February 14, 2008
Whither the Left?
The L.A. battle for Israel's survival
(Page 2 - Previous Page)While it may be a matter of semantics to call the left "pro-peace" and the right "pro-security" -- the right also says it wants peace and the left says it is concerned, too, with security -- there are many on the left who say organizations calling themselves "center" or "non-partisan" are often right-wing organizations unwilling to push for a continued peace talks or a pro-peace agenda, despite the fact that they say they toe the line of the Israeli government.
For example, the American Israel Public Affairs Committee (AIPAC), the pro-Israel lobby is "consistently hostile to the Palestinians and to the Palestinian right to statehood -- that's almost their raison d'etre," said IPF director M.J. Rosenberg. "All Israel organizations endorse the two-state position formally, but I don't believe they do support it. Their whole game is a one-sided attack on the Palestinians: Israel can do no wrong. Hardly anyone in the world sees it this way. But that's the way these organizations see it."
Rosenberg believes their main task is to make sure the administration maintains the status quo and not end the presence in the West Bank.
"When they talk about a united Jerusalem, what they're really talking about is continuing the occupation," he said.
Because Jerusalem will never be physically divided with walls or barriers, speaking of its division is a "straw man" intended to create fear and mobilize the masses.
But no matter where on the spectrum one positions organizations like AIPAC (in the much castigated book, "The Israel Lobby," John Mearsheimer and Stephen Walt say AIPAC and the Conference of American Presidents of Major Jewish Organizations are "controlled by hardliners who generally support the Likud's expansionists policies, including its hostility to the Oslo Peace process"), most agree that AIPAC's positions dominate the U.S. debate about Israel.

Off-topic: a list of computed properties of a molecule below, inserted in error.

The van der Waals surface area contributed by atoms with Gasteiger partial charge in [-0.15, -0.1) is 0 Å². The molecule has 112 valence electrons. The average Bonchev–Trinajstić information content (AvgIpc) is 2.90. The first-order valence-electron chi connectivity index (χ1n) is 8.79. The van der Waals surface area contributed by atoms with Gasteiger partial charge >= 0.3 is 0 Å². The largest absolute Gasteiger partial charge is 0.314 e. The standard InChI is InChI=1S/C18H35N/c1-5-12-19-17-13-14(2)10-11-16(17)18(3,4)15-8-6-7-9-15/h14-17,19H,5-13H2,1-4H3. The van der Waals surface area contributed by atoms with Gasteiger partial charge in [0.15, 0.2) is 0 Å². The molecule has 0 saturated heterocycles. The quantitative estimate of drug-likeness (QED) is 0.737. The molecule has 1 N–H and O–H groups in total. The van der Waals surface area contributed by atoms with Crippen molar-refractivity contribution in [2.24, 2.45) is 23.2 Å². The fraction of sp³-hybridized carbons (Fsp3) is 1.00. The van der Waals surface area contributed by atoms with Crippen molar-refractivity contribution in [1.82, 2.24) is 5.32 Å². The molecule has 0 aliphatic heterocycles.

"They are the 500-pound gorilla," Rosenberg said of the right-wing organizations in America. "We're like a Scotch terrier," he said. "They have the money. We don't."
Money, of course, is the name of the game. BTV has a budget of less than $3 million. APN and IPF do not disclose their budget, but admit money is a challenge. AIPAC is rumored to have a budget in the tens of millions, and a mailing list of 100,000.
"There have been resources pumped into organizations on the right who are much more skeptical of peace and much of the Arab world -- and clearly the last seven years have made the argument for these organizations much more saleable," Garber said.
Not a High Priority
Politics is also the reason why -- if there are so many left wing, liberal, pro-peace Jews in America -- the organizations are having trouble mobilizing support.
Gone are the heady days of Oslo, as well as its major players -- with Yitzhak Rabin assassinated, Yasser Arafat dead and Bill Clinton out of office. The current political situation -- the bloody resurgence of the Second Intifada, a withdrawal from Gaza that has sent the region into chaos and rockets being fired into Israel, and the democratic election of Hamas to lead the Palestinians -- makes peace negotiations a tough sell. Tack on to that a post-Sept. 11 climate of fear, and talk of "peace in the Middle East" seem almost delusional.